too many poly~?
I am beginning to wonder, is it good or bad practice to place most things such as oscillators, lfo’s, effects into their very own poly in order to conserve CPU?
I’ve found that going through my own patches i’m able to drastically decrease cpu usage by doing this because these objects will basically be muted/off until I require them to be on. I just didn’t want to continue with this practice and one day figure out that there was a much more efficient way of doing something like this.
i once built an FM synth where almost every object was placed in a poly~, and where additional empty poly~ were used as gates to cut off further parts of the dsp chain. in the end it took ages to load that stuff and used twice the CPU when everything was turned on.
that’s incredible, I’m assuming like most things, there must be a good balance. Maybe not every object should be put into a poly, perhaps just the msp ones…
I’m sure i’ll find out wether or not i’ve had good habits once this patch is complete but i couldn’t help but ask as I reluctantly admit i’ve done a complete overhaul on this very same patch, ohhhh i don’t know, 3 times now ;).
My understanding of max/msp as of right now tells me the best solution to turning off items which eat up a lot of MSP/CPU is to use this poly~ method, which i’ve found to be very rewarding when you don’t require them to be on.
I also have come across another route which consists of enabling and disabling pcontrol in a sub patch, where the msp objects lie in a patcher. I find that route to be less efficient for some reason when referencing the activity monitor though…
I think you’re taking the right approach: trying different options for your specific needs. There are general best practices like poly~ use but in the end what works best depends on the actual cases.
I have to say that since I reengineered the vst part of my system so that VSTs now live in poly~ objects, I’ve seen much better CPU utilization. The way my system works is that I have slots for about ten VSTs. During any one song, up to ten will be needed but not at the same time. Before I switched to poly~, the CPU utilization stayed up high all the time. Now, the average CPU utilization stays around 15-20% for the most part and often drops down to 5-10%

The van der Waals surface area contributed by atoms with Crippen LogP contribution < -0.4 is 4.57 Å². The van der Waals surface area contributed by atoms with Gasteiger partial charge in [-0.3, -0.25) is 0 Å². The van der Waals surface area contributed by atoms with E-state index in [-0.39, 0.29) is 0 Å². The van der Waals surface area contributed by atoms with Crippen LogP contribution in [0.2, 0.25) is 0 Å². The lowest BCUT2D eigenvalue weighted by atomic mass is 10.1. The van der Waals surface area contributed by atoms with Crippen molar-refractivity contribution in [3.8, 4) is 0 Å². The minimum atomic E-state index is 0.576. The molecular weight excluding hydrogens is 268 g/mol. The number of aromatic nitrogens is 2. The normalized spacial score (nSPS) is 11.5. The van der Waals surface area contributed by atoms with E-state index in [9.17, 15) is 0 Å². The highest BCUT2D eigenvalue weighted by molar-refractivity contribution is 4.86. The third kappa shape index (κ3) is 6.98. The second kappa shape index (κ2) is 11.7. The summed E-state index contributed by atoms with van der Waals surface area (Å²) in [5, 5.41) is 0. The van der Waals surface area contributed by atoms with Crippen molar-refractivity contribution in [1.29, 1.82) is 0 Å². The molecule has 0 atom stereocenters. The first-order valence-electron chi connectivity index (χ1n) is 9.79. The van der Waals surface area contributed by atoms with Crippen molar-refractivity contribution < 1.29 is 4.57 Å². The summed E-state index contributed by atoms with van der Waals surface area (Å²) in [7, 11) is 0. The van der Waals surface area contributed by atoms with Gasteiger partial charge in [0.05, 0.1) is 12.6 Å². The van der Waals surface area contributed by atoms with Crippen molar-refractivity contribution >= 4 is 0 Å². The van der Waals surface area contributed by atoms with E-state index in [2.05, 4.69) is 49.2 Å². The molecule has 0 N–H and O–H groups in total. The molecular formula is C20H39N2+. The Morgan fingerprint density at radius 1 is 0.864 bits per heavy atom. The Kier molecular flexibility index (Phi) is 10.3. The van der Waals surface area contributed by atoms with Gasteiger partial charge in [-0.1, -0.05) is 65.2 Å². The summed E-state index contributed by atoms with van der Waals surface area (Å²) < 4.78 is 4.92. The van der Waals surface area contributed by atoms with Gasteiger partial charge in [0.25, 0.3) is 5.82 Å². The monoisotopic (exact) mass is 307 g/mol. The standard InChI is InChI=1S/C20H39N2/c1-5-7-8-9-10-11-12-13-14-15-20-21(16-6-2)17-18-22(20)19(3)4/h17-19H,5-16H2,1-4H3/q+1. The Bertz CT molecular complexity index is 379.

Right now I have a separate poly~ for each VST, I’m not yet leveraging the ‘target’ stuff that (I believe) would allow me to have multiple VST objects with different plugins inside a single poly~ so that I could leverage multiple processors. That’s my next reengineering project.
Each poly uses the arrival of a MIDI event to unmute itself and a peakamp~ object is used to detect that there’s no longer any audio coming from the poly so as to mute it again. So the mechanism is completely dynamic, polys~ turn on and off as needed.
The only thing to be careful about is that if a poly~ is muted and you try to edit the underlying VST, you will experience painfully slow response time to the point where you will think that Max is completely unresponsive or broken.
Very pleased with this, wish I’d done it years ago. It’s given quite a bit of new life to my system.
sounds like you were experiencing the same thing i was with CPU utilization. Using peakamp~ is definitely a great idea to keep things dynamic.
another approach i adopted to making this project a bit more efficient was downsampling any lfo’s. I’m just still a little vague on how low you could actually downsample for these types of signals..
Somebody else on the forums suggested peakamp~ to me — that worked really well. I also use it to turn on VSTs that do effect processing and so are triggered by audio input rather than MIDI events.
However, I have recently realized that although CPU utilization was impacting performance, my real problem is probably a clipping issue. I just posted about this on a new thread.
downsampled processing as well as turning things off usually starts to make sense when you are using 3-4 objects.
you will _not save any cycles when you put a [slide~] or a [line~] into a poly~- like i did in my project described above.